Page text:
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1 swift 1.1 <!-- The content of this document is licensed under the CC-BY-SA license -->
2     <!-- See http://creativecommons.org/licenses/by-sa/1.0 -->
3    
4 swift 1.2 <!-- $Header: /home/cvsroot/gentoo/xml/htdocs/doc/en/handbook/hb-working-variables.xml,v 1.1 2003/11/20 10:52:35 swift Exp $ -->
5 swift 1.1
6     <sections>
7     <section>
8     <title>Environment Variables?</title>
9     <subsection>
10     <title>What they are</title>
11     <body>
12    
13 swift 1.2 <p>
14     An environment variable is a named object that contains information used by one
15     or more applications. Many users (and especially those new to Linux) find this a
16     bit weird or unmanageable. This is however wrong: by using environment variables
17     one can easily change a configuration setting for one or more applications.
18     </p>
19 swift 1.1
20     </body>
21     </subsection>
22     <subsection>
23     <title>Important Examples</title>
24     <body>
25    
26 swift 1.2 <p>
27     The following table lists a number of variables used by a Linux system and
28     describes their use. Example values are presented after the table.
29     </p>
30    
31     <table>
32     <tr>
33     <th>Variable</th>
34     <th>Description</th>
35     </tr>
36     <tr>
37     <ti>PATH</ti>
38     <ti>
39     This variable contains a colon-separated list of directories in which your
40     system looks for executable files. If you enter a name of an executable
41     (such as <c>ls</c>, <c>rc-update</c> or <c>emerge</c>) but this executable
42     is not located in a listed directory, your system will not execute it
43     (unless you enter the full path as command, such as <c>/bin/ls</c>).
44     </ti>
45     </tr>
46     <tr>
47     <ti>ROOTPATH</ti>
48     <ti>
49     This variable has the same function as <c>PATH</c>, but this one only lists
50     the directories that should be checked when the root-user enters a command.
51     </ti>
52     </tr>
53     <tr>
54     <ti>LDPATH</ti>
55     <ti>
56     This variable contains a colon-separated list of directories in which the
57     dynamical linker searches through to find a library.
58     </ti>
59     </tr>
60     <tr>
61     <ti>MANPATH</ti>
62     <ti>
63     This variable contains a colon-separated list of directories in which the
64     <c>man</c> command searches for the man pages.
65     </ti>
66     </tr>
67     <tr>
68     <ti>INFODIR</ti>
69     <ti>
70     This variable contains a colon-separated list of directories in which the
71     <c>info</c> command searches for the info pages.
72     </ti>
73     </tr>
74     <tr>
75     <ti>PAGER</ti>
76     <ti>
77     This variable contains the path to the program used to list the contents of
78     files through (such as <c>less</c> or <c>more</c>).
79     </ti>
80     </tr>
81     <tr>
82     <ti>EDITOR</ti>
83     <ti>
84     This variable contains the path to the program used to change the contents
85     of files with (such as <c>nano</c> or <c>vi</c>).
86     </ti>
87     </tr>
88     <tr>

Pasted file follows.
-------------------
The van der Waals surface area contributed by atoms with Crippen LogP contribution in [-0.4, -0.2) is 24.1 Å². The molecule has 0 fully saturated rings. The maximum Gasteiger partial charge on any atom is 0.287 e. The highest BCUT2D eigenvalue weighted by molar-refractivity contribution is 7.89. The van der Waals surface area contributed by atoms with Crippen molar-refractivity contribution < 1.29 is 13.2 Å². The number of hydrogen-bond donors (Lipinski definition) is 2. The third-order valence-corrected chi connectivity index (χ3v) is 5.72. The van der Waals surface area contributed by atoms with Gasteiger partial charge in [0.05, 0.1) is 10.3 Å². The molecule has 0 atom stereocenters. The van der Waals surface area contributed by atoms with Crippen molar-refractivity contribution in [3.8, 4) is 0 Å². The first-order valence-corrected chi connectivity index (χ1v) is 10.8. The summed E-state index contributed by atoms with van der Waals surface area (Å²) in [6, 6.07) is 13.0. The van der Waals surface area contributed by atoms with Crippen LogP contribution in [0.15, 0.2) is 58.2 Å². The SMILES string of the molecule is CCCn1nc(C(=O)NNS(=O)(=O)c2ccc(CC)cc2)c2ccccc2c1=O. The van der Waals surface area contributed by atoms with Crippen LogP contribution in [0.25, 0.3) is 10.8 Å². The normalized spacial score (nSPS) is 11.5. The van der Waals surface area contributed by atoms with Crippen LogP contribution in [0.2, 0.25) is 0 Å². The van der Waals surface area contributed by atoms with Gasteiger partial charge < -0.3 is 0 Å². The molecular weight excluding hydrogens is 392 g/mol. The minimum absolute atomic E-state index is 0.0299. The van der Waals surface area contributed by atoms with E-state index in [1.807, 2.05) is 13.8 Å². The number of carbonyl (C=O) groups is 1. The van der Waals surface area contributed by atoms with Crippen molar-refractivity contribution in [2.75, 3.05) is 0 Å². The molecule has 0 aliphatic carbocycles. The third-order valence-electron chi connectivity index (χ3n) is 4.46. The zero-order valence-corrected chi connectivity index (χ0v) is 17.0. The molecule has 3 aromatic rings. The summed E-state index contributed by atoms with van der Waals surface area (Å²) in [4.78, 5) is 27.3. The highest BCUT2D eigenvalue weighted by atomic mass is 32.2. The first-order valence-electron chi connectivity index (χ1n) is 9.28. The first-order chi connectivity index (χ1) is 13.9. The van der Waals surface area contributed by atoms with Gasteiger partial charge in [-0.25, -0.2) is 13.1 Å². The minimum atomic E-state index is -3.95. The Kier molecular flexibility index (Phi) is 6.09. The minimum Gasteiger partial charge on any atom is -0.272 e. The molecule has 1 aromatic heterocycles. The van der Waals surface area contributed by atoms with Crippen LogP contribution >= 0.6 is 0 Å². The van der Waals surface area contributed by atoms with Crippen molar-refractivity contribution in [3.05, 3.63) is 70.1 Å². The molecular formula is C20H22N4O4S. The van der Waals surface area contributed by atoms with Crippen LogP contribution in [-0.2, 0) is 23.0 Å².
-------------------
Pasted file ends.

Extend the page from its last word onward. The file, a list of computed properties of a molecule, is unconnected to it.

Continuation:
89     <ti>KDEDIRS</ti>
90     <ti>
91     This variable contains a colon-separated list of directories which contain
92     KDE-specific material.
93     </ti>
94     </tr>
95     <tr>
96     <ti>CLASSPATH</ti>
97     <ti>
98     This variable contains a colon-separated list of directories which contain
99     Java classes.
100     </ti>
101     </tr>
102     <tr>
103     <ti>CONFIG_PROTECT</ti>
104     <ti>
105     This variable contains a <e>space</e>-delimited list of directories which
106     should be protected by Portage during updates.
107     </ti>
108     </tr>
109     <tr>
110     <ti>CONFIG_PROTECT_MASK</ti>
111     <ti>
112     This variable contains a <e>space</e>-delimited list of directories which
113     should not be protected by Portage during updates.
114     </ti>
115     </tr>
116     </table>
117    
118     <p>
119     Below you will find an example definition of all these variables:
120     </p>
121    
122     <pre caption="Example definitions">
123     PATH="/bin:/usr/bin:/usr/local/bin:/opt/bin:/usr/games/bin"
124     ROOTPATH="/sbin:/bin:/usr/sbin:/usr/bin:/usr/local/sbin:/usr/local/bin"
125     LDPATH="/lib:/usr/lib:/usr/local/lib:/usr/lib/gcc-lib/i686-pc-linux-gnu/3.2.3"
126     MANPATH="/usr/share/man:/usr/local/share/man"
127     INFODIR="/usr/share/info:/usr/local/share/info"
128     PAGER="/usr/bin/less"
129     EDITOR="/usr/bin/vim"
130     </pre>
131    
132 swift 1.1 </body>
133     </subsection>
134     </section>
135     <section>
136     <title>Defining Variables Globally</title>
137     <subsection>
138     <title>The /etc/env.d Directory</title>
139     <body>
140    
141 swift 1.2 <p>
142     To centralise the definitions of these variables, Gentoo introduced the
143     <path>/etc/env.d</path> directory. Inside this directory you will find a number
144     of files, such as <path>00basic</path>, <path>05gcc</path>, etc. which contain
145     the variables needed by the application mentioned in their name.
146     </p>
147    
148     <p>
149     For instance, when you installed <c>gcc</c>, a file called <path>05gcc</path>
150     was created by the ebuild which contains the definitions of the following
151     variables:
152     </p>
153    
154     <pre caption="/etc/conf.d/05gcc">
155     PATH="/usr/i686-pc-linux-gnu/gcc-bin/3.2"
156     ROOTPATH="/usr/i686-pc-linux-gnu/gcc-bin/3.2"